Brian Leung’s Ivy vs. Dogg delivers a stinging commentary of how unchecked voyeurism has impacted modern politics, making it a politician’s business to get into everybody’s business.
This Election for the internet age is a heady, wicked satire of suburban politics. A determined underdog challenges a golden boy for the ultimate prize, sparking twisted battles between the sexes and of young versus old.
High school tennis star Jimmy “Dogg” Doggins and plain-jane Ivy Simmons are childhood friends turned rivals, competing for the title of Mudlick’s Junior Mr. Mayor. Ivy is pregnant, and the Committee, Mudlick’s nosy governing body, hopes to exploit Ivy’s condition to manipulate the election in Dogg’s favor.
The Committee appeals to its conservative constituency and a lifelike topiary girl for moral guidance. Just when the desired outcome seems assured, havoc erupts and tears the Committee’s well-laid plans asunder.
Leung’s sharp, witty dialogue exploits his connection to and understanding of the underlying foundations of political and pop culture to maximum effect. He mocks the Committee’s push to maintain the status quo while also showing how its own authority is undermined by its dogmatic adherence to strict social edicts and ignorance of changing culture. Committee sound bites ring hollow when compared to the issues presented by the town’s marginalized outsiders.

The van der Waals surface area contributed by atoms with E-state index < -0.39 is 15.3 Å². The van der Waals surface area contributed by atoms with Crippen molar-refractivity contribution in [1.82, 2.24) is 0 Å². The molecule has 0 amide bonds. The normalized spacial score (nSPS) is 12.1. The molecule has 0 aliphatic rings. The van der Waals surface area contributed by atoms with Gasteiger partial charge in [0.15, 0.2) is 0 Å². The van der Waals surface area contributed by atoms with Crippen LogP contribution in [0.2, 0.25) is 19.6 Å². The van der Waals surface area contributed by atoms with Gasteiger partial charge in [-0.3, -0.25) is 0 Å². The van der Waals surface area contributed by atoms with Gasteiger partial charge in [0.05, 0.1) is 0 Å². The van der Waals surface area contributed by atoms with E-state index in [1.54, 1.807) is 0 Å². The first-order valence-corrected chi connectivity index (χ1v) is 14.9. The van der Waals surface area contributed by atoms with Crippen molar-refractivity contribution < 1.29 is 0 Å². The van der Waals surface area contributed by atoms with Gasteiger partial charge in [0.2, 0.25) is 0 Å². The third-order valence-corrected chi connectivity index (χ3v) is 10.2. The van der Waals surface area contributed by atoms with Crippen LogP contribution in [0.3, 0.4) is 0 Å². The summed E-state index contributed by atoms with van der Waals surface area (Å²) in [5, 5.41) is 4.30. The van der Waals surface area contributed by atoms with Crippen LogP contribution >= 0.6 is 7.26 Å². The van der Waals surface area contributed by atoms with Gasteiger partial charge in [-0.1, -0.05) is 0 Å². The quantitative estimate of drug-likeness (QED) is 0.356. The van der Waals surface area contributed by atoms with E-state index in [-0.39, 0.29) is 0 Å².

Ivy and Dogg turn the stereotypes of established high school tropes—the popular kid and the kid from the wrong side of the tracks, the athlete and the nerd—inside out. Despite their allotted stations in life, they yearn for redemption and fresh starts. Ivy and Dogg teach the adults the value of decency in an atmosphere of fiery and destructive rhetoric, and in the process become the adults while their adult handlers act like spoiled children.
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